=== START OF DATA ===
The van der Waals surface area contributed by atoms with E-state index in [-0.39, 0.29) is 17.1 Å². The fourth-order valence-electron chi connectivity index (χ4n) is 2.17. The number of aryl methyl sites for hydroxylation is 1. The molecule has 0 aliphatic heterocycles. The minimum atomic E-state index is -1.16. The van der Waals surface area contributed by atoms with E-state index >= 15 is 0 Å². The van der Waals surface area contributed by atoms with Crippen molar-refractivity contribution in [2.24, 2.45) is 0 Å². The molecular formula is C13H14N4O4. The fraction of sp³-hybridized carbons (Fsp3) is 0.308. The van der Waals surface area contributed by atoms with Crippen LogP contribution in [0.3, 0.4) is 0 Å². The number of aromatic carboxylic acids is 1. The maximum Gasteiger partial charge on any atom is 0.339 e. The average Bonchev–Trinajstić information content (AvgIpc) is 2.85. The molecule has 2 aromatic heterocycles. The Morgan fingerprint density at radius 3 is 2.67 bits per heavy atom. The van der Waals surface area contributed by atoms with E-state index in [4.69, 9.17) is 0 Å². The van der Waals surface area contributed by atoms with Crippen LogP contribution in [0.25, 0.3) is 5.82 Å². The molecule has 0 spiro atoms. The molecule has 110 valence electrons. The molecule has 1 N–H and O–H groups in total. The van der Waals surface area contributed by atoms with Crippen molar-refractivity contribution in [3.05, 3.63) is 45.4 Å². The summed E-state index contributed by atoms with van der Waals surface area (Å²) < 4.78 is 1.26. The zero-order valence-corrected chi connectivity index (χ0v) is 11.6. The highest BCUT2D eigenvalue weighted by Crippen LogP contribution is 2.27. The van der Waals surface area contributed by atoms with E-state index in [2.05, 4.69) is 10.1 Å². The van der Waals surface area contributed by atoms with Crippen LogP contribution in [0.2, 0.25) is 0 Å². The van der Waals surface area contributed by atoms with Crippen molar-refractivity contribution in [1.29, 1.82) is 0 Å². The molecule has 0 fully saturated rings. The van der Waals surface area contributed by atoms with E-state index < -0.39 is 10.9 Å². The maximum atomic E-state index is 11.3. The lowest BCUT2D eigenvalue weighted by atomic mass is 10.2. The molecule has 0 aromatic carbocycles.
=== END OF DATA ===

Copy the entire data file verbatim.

The van der Waals surface area contributed by atoms with E-state index in [-0.39, 0.29) is 17.1 Å². The fourth-order valence-electron chi connectivity index (χ4n) is 2.17. The number of aryl methyl sites for hydroxylation is 1. The molecule has 0 aliphatic heterocycles. The minimum atomic E-state index is -1.16. The van der Waals surface area contributed by atoms with E-state index >= 15 is 0 Å². The van der Waals surface area contributed by atoms with Crippen molar-refractivity contribution in [2.24, 2.45) is 0 Å². The molecular formula is C13H14N4O4. The fraction of sp³-hybridized carbons (Fsp3) is 0.308. The van der Waals surface area contributed by atoms with Crippen LogP contribution in [0.3, 0.4) is 0 Å². The number of aromatic carboxylic acids is 1. The maximum Gasteiger partial charge on any atom is 0.339 e. The average Bonchev–Trinajstić information content (AvgIpc) is 2.85. The molecule has 2 aromatic heterocycles. The Morgan fingerprint density at radius 3 is 2.67 bits per heavy atom. The van der Waals surface area contributed by atoms with E-state index in [4.69, 9.17) is 0 Å². The van der Waals surface area contributed by atoms with Crippen LogP contribution in [0.25, 0.3) is 5.82 Å². The molecule has 0 spiro atoms. The molecule has 110 valence electrons. The molecule has 1 N–H and O–H groups in total. The van der Waals surface area contributed by atoms with Crippen molar-refractivity contribution in [3.05, 3.63) is 45.4 Å². The summed E-state index contributed by atoms with van der Waals surface area (Å²) < 4.78 is 1.26. The zero-order valence-corrected chi connectivity index (χ0v) is 11.6. The highest BCUT2D eigenvalue weighted by Crippen LogP contribution is 2.27. The van der Waals surface area contributed by atoms with E-state index in [2.05, 4.69) is 10.1 Å². The van der Waals surface area contributed by atoms with Crippen LogP contribution in [0.2, 0.25) is 0 Å². The van der Waals surface area contributed by atoms with Crippen molar-refractivity contribution in [1.29, 1.82) is 0 Å². The molecule has 0 fully saturated rings. The van der Waals surface area contributed by atoms with E-state index < -0.39 is 10.9 Å². The maximum atomic E-state index is 11.3. The lowest BCUT2D eigenvalue weighted by atomic mass is 10.2. The molecule has 0 aromatic carbocycles.